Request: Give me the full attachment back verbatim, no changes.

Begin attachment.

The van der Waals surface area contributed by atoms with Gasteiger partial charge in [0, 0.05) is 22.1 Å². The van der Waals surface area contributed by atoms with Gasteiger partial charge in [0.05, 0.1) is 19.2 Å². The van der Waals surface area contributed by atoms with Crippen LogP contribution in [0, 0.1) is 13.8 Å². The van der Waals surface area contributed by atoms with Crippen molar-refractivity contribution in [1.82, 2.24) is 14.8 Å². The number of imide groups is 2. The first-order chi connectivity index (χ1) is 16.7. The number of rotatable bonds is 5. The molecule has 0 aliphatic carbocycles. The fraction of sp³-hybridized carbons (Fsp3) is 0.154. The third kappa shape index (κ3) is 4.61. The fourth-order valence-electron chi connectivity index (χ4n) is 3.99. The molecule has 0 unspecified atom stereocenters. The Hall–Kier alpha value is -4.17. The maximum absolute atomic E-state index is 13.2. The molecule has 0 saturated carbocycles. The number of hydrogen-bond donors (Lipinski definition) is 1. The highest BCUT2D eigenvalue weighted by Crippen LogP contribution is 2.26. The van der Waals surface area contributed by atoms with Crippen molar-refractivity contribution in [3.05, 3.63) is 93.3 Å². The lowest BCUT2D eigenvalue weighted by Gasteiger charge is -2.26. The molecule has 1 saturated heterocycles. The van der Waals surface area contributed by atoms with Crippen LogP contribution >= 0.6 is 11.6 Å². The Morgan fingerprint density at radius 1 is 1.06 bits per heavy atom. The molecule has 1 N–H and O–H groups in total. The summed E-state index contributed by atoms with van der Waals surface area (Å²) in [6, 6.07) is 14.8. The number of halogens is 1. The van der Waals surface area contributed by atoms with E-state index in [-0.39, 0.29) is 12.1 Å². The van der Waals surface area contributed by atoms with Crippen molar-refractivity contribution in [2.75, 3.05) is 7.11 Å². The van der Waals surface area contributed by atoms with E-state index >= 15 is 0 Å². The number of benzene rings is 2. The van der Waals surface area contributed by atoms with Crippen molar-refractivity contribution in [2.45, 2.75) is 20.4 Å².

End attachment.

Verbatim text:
The van der Waals surface area contributed by atoms with Gasteiger partial charge in [0, 0.05) is 22.1 Å². The van der Waals surface area contributed by atoms with Gasteiger partial charge in [0.05, 0.1) is 19.2 Å². The van der Waals surface area contributed by atoms with Crippen LogP contribution in [0, 0.1) is 13.8 Å². The van der Waals surface area contributed by atoms with Crippen molar-refractivity contribution in [1.82, 2.24) is 14.8 Å². The number of imide groups is 2. The first-order chi connectivity index (χ1) is 16.7. The number of rotatable bonds is 5. The molecule has 0 aliphatic carbocycles. The fraction of sp³-hybridized carbons (Fsp3) is 0.154. The third kappa shape index (κ3) is 4.61. The fourth-order valence-electron chi connectivity index (χ4n) is 3.99. The molecule has 0 unspecified atom stereocenters. The Hall–Kier alpha value is -4.17. The maximum absolute atomic E-state index is 13.2. The molecule has 0 saturated carbocycles. The number of hydrogen-bond donors (Lipinski definition) is 1. The highest BCUT2D eigenvalue weighted by Crippen LogP contribution is 2.26. The van der Waals surface area contributed by atoms with Crippen molar-refractivity contribution in [3.05, 3.63) is 93.3 Å². The lowest BCUT2D eigenvalue weighted by Gasteiger charge is -2.26. The molecule has 1 saturated heterocycles. The van der Waals surface area contributed by atoms with Crippen LogP contribution >= 0.6 is 11.6 Å². The Morgan fingerprint density at radius 1 is 1.06 bits per heavy atom. The molecule has 1 N–H and O–H groups in total. The summed E-state index contributed by atoms with van der Waals surface area (Å²) in [6, 6.07) is 14.8. The number of halogens is 1. The van der Waals surface area contributed by atoms with E-state index in [-0.39, 0.29) is 12.1 Å². The van der Waals surface area contributed by atoms with Crippen molar-refractivity contribution in [2.75, 3.05) is 7.11 Å². The van der Waals surface area contributed by atoms with E-state index >= 15 is 0 Å². The number of benzene rings is 2. The van der Waals surface area contributed by atoms with Crippen molar-refractivity contribution in [2.45, 2.75) is 20.4 Å².